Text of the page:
Updates from the Field: Exploring Co-Learning with China’s Supreme People’s Court

In the last three years, China’s judiciary has made significant progress in strengthening its capacity to adjudicate environmental cases. The Supreme People’ Court in China (SPC) established a specialized environmental and resources division in June, 2014 proliferating more than 600 specialized environmental tribunals and divisions. The U.S.-Asia Partnerships for Environmental Law at Vermont Law School (PEL) has been providing technical support to Chinese courts in these important efforts by conducting trainings and by sharing the results of our in-depth research on key judicial policy issues on environmental public interest litigation, including lessons learned from the U.S. and other countries’ experiences.

VLS Professors led a roundtable discussion with environmental judges at China’s Supreme People’s Court

VLS Professors led a roundtable discussion with environmental judges at China’s Supreme People’s Court

On June 6, 2017, Professor David Mears, Vice Dean of the Faculty at Vermont Law School, Professor Jack Tuholske, Director of the Water and Justice Program and Professor Yanmei Lin, Associate Director of PEL, together with Mr. Dimetri Deboer, Director of Client Earth China Program had a roundtable with judges from SPC and from four other provincial high courts, to discuss recent developments in China’s environmental judiciary and lessons and experiences from the U.S. environmental legal system.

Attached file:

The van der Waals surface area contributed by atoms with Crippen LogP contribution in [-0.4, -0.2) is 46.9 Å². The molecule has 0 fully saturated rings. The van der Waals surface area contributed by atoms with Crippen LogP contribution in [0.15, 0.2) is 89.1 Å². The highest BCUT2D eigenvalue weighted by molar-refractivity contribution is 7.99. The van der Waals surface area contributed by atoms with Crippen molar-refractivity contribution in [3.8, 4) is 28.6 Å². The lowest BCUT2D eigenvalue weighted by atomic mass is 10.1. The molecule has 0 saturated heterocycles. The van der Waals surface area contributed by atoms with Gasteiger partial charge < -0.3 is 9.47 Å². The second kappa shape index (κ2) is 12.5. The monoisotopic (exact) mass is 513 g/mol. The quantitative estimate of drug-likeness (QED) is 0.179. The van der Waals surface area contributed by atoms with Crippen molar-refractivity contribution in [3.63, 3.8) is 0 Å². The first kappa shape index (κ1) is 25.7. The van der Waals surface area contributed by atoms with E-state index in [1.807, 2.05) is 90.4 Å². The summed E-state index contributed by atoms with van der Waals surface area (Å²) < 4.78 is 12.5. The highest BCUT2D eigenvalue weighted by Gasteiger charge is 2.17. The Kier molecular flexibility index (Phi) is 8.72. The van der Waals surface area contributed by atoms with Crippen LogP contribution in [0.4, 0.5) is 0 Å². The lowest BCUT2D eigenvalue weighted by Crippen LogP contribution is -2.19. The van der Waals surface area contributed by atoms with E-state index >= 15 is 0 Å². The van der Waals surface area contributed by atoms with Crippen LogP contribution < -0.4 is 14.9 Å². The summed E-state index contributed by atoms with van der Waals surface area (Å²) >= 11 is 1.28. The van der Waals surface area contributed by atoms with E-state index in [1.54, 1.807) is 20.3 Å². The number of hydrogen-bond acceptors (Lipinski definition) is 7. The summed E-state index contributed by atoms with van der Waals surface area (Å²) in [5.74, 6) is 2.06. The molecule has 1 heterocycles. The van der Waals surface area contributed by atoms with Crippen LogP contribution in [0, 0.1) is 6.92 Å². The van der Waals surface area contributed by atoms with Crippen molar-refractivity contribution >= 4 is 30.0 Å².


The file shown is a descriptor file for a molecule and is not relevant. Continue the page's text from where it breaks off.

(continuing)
The roundtable generated a vibrant discourse on the differences between the U.S and China in citizen suits, natural resources damages claims, and environmental public interest litigation and the ecological damages liability. We also discussed the on-going collaborative research that the judges are performing with VLS professor-mentors. Their research topics include scientific evidence in air pollution cases, substantial endangerment standard in the soil contamination prevention law, and injunctive reliefs in environmental cases.  It was inspiring to hear about their work as this research will not only help the judges in handling cases but also inform SPC’s efforts to revise the standards for judicial interpretations in environmental public interest litigation thereby contributing to the development of strong legal precedence for China’s new soil contamination law.

In all it was a successful and engaging meeting in which we collectively explored how we can better learn from each other’s practical experiences to more effectively protect the environment through rule of law.

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